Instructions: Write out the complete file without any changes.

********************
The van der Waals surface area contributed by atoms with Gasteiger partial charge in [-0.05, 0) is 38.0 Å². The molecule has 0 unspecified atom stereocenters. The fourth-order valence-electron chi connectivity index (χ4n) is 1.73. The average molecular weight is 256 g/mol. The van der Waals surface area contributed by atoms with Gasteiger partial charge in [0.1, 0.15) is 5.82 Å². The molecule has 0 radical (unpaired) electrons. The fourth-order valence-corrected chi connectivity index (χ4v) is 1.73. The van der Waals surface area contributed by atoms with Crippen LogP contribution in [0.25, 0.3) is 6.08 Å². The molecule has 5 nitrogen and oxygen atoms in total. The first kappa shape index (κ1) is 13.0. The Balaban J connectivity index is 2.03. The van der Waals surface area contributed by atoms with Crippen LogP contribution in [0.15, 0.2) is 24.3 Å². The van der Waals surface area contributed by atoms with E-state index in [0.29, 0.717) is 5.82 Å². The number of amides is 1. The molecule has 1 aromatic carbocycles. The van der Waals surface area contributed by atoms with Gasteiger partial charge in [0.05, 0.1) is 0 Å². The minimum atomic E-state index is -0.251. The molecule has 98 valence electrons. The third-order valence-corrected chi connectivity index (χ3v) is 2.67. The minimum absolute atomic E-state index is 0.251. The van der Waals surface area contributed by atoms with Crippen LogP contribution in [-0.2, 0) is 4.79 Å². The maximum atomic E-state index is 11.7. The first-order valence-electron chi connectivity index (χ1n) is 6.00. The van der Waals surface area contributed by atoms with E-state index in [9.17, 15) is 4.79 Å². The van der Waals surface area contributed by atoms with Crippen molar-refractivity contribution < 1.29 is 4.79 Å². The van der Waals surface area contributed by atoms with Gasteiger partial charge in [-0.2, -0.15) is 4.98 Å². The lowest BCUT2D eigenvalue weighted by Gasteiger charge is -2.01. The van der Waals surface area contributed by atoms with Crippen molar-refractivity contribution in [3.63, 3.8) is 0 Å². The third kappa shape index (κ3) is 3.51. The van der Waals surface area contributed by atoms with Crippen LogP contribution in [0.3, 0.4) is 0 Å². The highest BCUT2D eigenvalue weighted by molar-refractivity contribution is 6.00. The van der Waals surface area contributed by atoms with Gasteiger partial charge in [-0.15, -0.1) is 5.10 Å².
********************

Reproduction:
The van der Waals surface area contributed by atoms with Gasteiger partial charge in [-0.05, 0) is 38.0 Å². The molecule has 0 unspecified atom stereocenters. The fourth-order valence-electron chi connectivity index (χ4n) is 1.73. The average molecular weight is 256 g/mol. The van der Waals surface area contributed by atoms with Gasteiger partial charge in [0.1, 0.15) is 5.82 Å². The molecule has 0 radical (unpaired) electrons. The fourth-order valence-corrected chi connectivity index (χ4v) is 1.73. The van der Waals surface area contributed by atoms with Crippen LogP contribution in [0.25, 0.3) is 6.08 Å². The molecule has 5 nitrogen and oxygen atoms in total. The first kappa shape index (κ1) is 13.0. The Balaban J connectivity index is 2.03. The van der Waals surface area contributed by atoms with Crippen LogP contribution in [0.15, 0.2) is 24.3 Å². The van der Waals surface area contributed by atoms with E-state index in [0.29, 0.717) is 5.82 Å². The number of amides is 1. The molecule has 1 aromatic carbocycles. The van der Waals surface area contributed by atoms with Gasteiger partial charge in [0.05, 0.1) is 0 Å². The minimum atomic E-state index is -0.251. The molecule has 98 valence electrons. The third-order valence-corrected chi connectivity index (χ3v) is 2.67. The minimum absolute atomic E-state index is 0.251. The van der Waals surface area contributed by atoms with Crippen LogP contribution in [-0.2, 0) is 4.79 Å². The maximum atomic E-state index is 11.7. The first-order valence-electron chi connectivity index (χ1n) is 6.00. The van der Waals surface area contributed by atoms with E-state index in [9.17, 15) is 4.79 Å². The van der Waals surface area contributed by atoms with Crippen molar-refractivity contribution < 1.29 is 4.79 Å². The van der Waals surface area contributed by atoms with Gasteiger partial charge in [-0.2, -0.15) is 4.98 Å². The lowest BCUT2D eigenvalue weighted by Gasteiger charge is -2.01. The van der Waals surface area contributed by atoms with Crippen molar-refractivity contribution in [3.63, 3.8) is 0 Å². The third kappa shape index (κ3) is 3.51. The van der Waals surface area contributed by atoms with Crippen LogP contribution in [0.3, 0.4) is 0 Å². The highest BCUT2D eigenvalue weighted by molar-refractivity contribution is 6.00. The van der Waals surface area contributed by atoms with Gasteiger partial charge in [-0.15, -0.1) is 5.10 Å².